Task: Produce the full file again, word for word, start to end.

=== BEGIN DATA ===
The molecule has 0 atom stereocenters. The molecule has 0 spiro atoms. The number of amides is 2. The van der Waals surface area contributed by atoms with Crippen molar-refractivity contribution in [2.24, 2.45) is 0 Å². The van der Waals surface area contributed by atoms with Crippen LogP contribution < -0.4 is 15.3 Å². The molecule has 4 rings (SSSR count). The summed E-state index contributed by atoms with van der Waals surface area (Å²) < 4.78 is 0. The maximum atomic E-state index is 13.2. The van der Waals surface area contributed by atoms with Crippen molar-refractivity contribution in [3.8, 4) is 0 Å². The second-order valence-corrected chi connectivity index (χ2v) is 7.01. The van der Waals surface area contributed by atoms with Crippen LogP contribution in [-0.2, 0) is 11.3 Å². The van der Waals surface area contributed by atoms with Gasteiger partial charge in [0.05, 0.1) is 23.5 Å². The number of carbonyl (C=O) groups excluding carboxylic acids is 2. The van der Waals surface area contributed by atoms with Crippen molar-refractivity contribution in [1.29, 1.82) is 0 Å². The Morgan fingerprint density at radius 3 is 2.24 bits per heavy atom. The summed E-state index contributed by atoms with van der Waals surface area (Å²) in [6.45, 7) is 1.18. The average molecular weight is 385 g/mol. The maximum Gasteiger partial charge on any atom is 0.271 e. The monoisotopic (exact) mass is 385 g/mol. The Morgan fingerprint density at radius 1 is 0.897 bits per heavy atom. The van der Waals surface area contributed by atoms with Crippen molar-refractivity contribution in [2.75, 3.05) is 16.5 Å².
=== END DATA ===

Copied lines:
The molecule has 0 atom stereocenters. The molecule has 0 spiro atoms. The number of amides is 2. The van der Waals surface area contributed by atoms with Crippen molar-refractivity contribution in [2.24, 2.45) is 0 Å². The van der Waals surface area contributed by atoms with Crippen LogP contribution < -0.4 is 15.3 Å². The molecule has 4 rings (SSSR count). The summed E-state index contributed by atoms with van der Waals surface area (Å²) < 4.78 is 0. The maximum atomic E-state index is 13.2. The van der Waals surface area contributed by atoms with Crippen molar-refractivity contribution in [3.8, 4) is 0 Å². The second-order valence-corrected chi connectivity index (χ2v) is 7.01. The van der Waals surface area contributed by atoms with Crippen LogP contribution in [-0.2, 0) is 11.3 Å². The van der Waals surface area contributed by atoms with Gasteiger partial charge in [0.05, 0.1) is 23.5 Å². The number of carbonyl (C=O) groups excluding carboxylic acids is 2. The van der Waals surface area contributed by atoms with Crippen molar-refractivity contribution in [1.29, 1.82) is 0 Å². The Morgan fingerprint density at radius 3 is 2.24 bits per heavy atom. The summed E-state index contributed by atoms with van der Waals surface area (Å²) in [6.45, 7) is 1.18. The average molecular weight is 385 g/mol. The maximum Gasteiger partial charge on any atom is 0.271 e. The monoisotopic (exact) mass is 385 g/mol. The Morgan fingerprint density at radius 1 is 0.897 bits per heavy atom. The van der Waals surface area contributed by atoms with Crippen molar-refractivity contribution in [2.75, 3.05) is 16.5 Å².